If you're a console gamer, the chances are you're not a hardcore Real-time Strategy fan. The genre has never been that popular with joypad jockeys, because all that multi-unit multitasking was considered much better suited to a PC keyboard and mouse setup. Until now.
Halo Wars is an important title in many respects. It's the first new Halo IP we've seen since 2007's Halo 3; it's the franchise's first steps outside of first-person shooter genre; and it's the first fully-fledged RTS to really work on console.
Stars in their eyes
As a Halo game, Halo Wars is an astounding success. It just feels like it belongs in the franchise – the intro resonates with that familiar choral chanting, the menus are presented with the same blue hue and futuristic artwork, and the cutscenes are positively dripping in Bungie's much-loved interstellar melodrama.
Spartans can wield powerful weapons like the Spartan Laser and commandeer Covenant vehicles. Used wisely, they beat everything.
The story too expands the series. Set 20 years before the first Halo game, it's a time when humans are battling alien Covenant forces across the known universe. Halo Wars sees you commanding the forces of the Spirit of Fire as they bound about the stars taking the fight to the enemy.
Which brings us to the new genre. How has the Haloverse translated to tactical gameplay? Pretty well, actually. Halo Wars gives you a single grid-like base to populate with structures, from which you can amass an army. Combat works on a paper-scissors-stone system – ground vehicles typically beat infantry; infantry typically beat aerial threats; flying units beat ground-based vehicles. Special Units meanwhile include Spartans, who can wield powerful weapons like the Spartan Laser and commandeer Covenant vehicles. Used wisely, they beat everything.
It's just annoying that the 'fog of war' effect is so prevalent. In most RTS titles, it masks an area until your troops have explored it. In Halo Wars, you won't be able to see enemies even in the areas you have explored, unless you place troops there. It might annoy PC players, but console gamers new to the genre are unlikely to care.
A new standard
And that's because of Halo Wars' handy control shortcuts. Scrolling with the analogue stick can take its time, but you can speed this up with LT, jump to your base or units with the D-Pad, and sift through unit types with RT. A more detailed control breakdown can be found in our Preview, but sufficed to say, it's easily the new standard for RTS games on consoles.
Halo Wars' online Skirmish mode may prove a huge hit on Xbox Live.
When you're not delegating tactics in Halo Wars, you'll be researching to improve your units. You do this by clicking on the relevant building, which brings up a radial menu. Here, the options to create new units are on the right, and upgrades are on the left. In the barracks, for instance, you can upgrade your basic soldiers to have an extra man in the squad. Click a turret and you can give it an improved rail gun. It's all hassle free, with the cost being the resources constantly flowing in from your supply pad.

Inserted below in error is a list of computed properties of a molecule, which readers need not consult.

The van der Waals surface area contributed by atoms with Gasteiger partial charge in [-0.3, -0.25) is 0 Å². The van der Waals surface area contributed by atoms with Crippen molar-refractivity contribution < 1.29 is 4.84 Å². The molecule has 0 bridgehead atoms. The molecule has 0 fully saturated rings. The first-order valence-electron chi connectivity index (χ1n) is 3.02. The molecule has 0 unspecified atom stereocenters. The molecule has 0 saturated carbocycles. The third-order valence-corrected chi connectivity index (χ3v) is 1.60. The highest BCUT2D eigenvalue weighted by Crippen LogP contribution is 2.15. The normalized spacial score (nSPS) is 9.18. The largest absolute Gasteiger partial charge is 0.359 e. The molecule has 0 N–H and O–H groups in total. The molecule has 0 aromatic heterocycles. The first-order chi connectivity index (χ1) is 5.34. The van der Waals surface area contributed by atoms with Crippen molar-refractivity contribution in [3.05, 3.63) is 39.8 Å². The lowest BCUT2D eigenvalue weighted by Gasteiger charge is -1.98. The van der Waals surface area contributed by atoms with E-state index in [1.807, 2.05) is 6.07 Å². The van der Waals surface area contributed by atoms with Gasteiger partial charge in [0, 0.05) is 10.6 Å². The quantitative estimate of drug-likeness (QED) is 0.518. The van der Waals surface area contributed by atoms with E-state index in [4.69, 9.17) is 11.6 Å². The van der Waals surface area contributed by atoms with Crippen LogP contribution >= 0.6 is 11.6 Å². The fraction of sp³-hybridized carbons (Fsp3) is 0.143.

A second player could complicate matters, but Halo Wars' online co-op option actually makes it all the more fun. The two players can independently create and direct their own units, and even give units to each other. Having twice as many players doubles efficiency as well, so Halo Wars' higher difficulty settings are best played via this method – especially some of the more frustrating missions involving everyone's [least] favourite parasite, the Flood.
Once Halo Wars' campaign is complete, you can turn to multiplayer. Here you get to pick from UNSC or Covenant forces, each with a choice of different Leaders who bring special abilities into battle (more on that in the Preview). Importantly, the Covenant look and feel suitably different – and markedly more powerful in some areas – and yet the base building and upgrading is handled just the same way, with each race's weaknesses and strengths being countered by the other's. It would have benefited from a further third playable race, but Halo Wars' online Skirmish mode may nonetheless prove a huge hit on Xbox Live.
Surprisingly easy to pick up, deftly balanced and boasting both co-op and competitive multiplayer modes, Halo Wars is a rare success for the console RTS and a brave but brilliant way for Halo to branch out into new genres. It's a little simplistic compared to the Red Alerts of the world, and it may not help the Xbox 360 usurp PC as the home of strategy gaming, but for console gamers Halo Wars offers the best of both worlds.
- A brilliant RTS control scheme on a console controller.
- The story, look, sound and feel are all unmistakably Halo.
- Co-op and multiplayer skirmish will add lots of longevity.
- May feel a bit simplistic to hardcore PC RTS players.
- Fog of war obscuring even the areas you've already explored unless you've got units there.
- Could have done with an extra playable race.
Review by: Mark 'Scarab' Scott
Review Published: 26.02.09